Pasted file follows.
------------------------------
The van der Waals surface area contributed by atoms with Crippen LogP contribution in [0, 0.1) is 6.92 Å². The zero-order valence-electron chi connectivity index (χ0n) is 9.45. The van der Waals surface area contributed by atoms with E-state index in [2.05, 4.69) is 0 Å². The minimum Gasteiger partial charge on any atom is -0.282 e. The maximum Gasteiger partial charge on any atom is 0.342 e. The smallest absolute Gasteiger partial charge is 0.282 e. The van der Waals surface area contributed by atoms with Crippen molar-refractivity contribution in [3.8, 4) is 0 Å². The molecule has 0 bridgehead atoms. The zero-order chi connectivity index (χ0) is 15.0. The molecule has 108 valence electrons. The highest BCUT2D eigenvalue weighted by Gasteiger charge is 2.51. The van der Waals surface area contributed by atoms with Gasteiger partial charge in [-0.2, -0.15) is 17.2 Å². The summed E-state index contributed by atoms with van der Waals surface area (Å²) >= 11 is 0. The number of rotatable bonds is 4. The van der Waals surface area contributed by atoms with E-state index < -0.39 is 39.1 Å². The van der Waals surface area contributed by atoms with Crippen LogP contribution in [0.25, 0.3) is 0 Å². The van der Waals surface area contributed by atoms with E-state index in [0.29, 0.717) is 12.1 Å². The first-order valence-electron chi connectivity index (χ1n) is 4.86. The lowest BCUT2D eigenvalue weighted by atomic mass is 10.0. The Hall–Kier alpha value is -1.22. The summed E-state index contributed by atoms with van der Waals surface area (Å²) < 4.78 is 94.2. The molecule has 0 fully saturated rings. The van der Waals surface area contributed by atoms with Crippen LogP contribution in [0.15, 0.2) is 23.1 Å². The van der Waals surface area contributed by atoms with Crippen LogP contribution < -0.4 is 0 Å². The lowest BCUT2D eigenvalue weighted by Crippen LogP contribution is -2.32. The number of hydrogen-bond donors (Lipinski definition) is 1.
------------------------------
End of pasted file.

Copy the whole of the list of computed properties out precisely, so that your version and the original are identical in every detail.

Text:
The van der Waals surface area contributed by atoms with Crippen LogP contribution in [0, 0.1) is 6.92 Å². The zero-order valence-electron chi connectivity index (χ0n) is 9.45. The van der Waals surface area contributed by atoms with E-state index in [2.05, 4.69) is 0 Å². The minimum Gasteiger partial charge on any atom is -0.282 e. The maximum Gasteiger partial charge on any atom is 0.342 e. The smallest absolute Gasteiger partial charge is 0.282 e. The van der Waals surface area contributed by atoms with Crippen molar-refractivity contribution in [3.8, 4) is 0 Å². The molecule has 0 bridgehead atoms. The zero-order chi connectivity index (χ0) is 15.0. The molecule has 108 valence electrons. The highest BCUT2D eigenvalue weighted by Gasteiger charge is 2.51. The van der Waals surface area contributed by atoms with Gasteiger partial charge in [-0.2, -0.15) is 17.2 Å². The summed E-state index contributed by atoms with van der Waals surface area (Å²) >= 11 is 0. The number of rotatable bonds is 4. The van der Waals surface area contributed by atoms with E-state index < -0.39 is 39.1 Å². The van der Waals surface area contributed by atoms with Crippen LogP contribution in [0.25, 0.3) is 0 Å². The van der Waals surface area contributed by atoms with E-state index in [0.29, 0.717) is 12.1 Å². The first-order valence-electron chi connectivity index (χ1n) is 4.86. The lowest BCUT2D eigenvalue weighted by atomic mass is 10.0. The Hall–Kier alpha value is -1.22. The summed E-state index contributed by atoms with van der Waals surface area (Å²) < 4.78 is 94.2. The molecule has 0 fully saturated rings. The van der Waals surface area contributed by atoms with Crippen LogP contribution in [0.15, 0.2) is 23.1 Å². The van der Waals surface area contributed by atoms with Crippen LogP contribution < -0.4 is 0 Å². The lowest BCUT2D eigenvalue weighted by Crippen LogP contribution is -2.32. The number of hydrogen-bond donors (Lipinski definition) is 1.